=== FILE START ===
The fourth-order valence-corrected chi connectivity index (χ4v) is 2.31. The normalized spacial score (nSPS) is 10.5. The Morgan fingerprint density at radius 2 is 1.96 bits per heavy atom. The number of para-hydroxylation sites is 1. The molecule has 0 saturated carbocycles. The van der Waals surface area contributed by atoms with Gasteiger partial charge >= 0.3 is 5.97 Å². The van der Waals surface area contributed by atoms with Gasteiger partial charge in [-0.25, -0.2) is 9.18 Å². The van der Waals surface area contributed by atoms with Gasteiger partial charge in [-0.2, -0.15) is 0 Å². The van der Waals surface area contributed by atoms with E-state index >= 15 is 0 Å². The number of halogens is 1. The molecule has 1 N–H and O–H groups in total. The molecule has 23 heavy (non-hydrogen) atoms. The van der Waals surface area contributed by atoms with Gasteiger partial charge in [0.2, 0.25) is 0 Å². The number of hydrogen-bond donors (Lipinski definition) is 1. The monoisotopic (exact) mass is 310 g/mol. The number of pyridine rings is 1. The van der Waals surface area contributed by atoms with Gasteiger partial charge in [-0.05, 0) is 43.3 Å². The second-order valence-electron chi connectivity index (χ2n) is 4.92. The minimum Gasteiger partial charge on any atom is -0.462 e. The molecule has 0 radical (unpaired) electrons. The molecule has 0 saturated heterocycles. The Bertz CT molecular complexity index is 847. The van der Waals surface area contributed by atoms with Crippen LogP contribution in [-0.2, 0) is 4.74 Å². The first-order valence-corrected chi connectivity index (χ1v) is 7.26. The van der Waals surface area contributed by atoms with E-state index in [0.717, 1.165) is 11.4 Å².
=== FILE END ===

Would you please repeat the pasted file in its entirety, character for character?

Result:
The fourth-order valence-corrected chi connectivity index (χ4v) is 2.31. The normalized spacial score (nSPS) is 10.5. The Morgan fingerprint density at radius 2 is 1.96 bits per heavy atom. The number of para-hydroxylation sites is 1. The molecule has 0 saturated carbocycles. The van der Waals surface area contributed by atoms with Gasteiger partial charge >= 0.3 is 5.97 Å². The van der Waals surface area contributed by atoms with Gasteiger partial charge in [-0.25, -0.2) is 9.18 Å². The van der Waals surface area contributed by atoms with Gasteiger partial charge in [-0.2, -0.15) is 0 Å². The van der Waals surface area contributed by atoms with E-state index >= 15 is 0 Å². The number of halogens is 1. The molecule has 1 N–H and O–H groups in total. The molecule has 23 heavy (non-hydrogen) atoms. The van der Waals surface area contributed by atoms with Gasteiger partial charge in [0.2, 0.25) is 0 Å². The number of hydrogen-bond donors (Lipinski definition) is 1. The monoisotopic (exact) mass is 310 g/mol. The number of pyridine rings is 1. The van der Waals surface area contributed by atoms with Gasteiger partial charge in [-0.05, 0) is 43.3 Å². The second-order valence-electron chi connectivity index (χ2n) is 4.92. The minimum Gasteiger partial charge on any atom is -0.462 e. The molecule has 0 radical (unpaired) electrons. The molecule has 0 saturated heterocycles. The Bertz CT molecular complexity index is 847. The van der Waals surface area contributed by atoms with Crippen LogP contribution in [-0.2, 0) is 4.74 Å². The first-order valence-corrected chi connectivity index (χ1v) is 7.26. The van der Waals surface area contributed by atoms with E-state index in [0.717, 1.165) is 11.4 Å².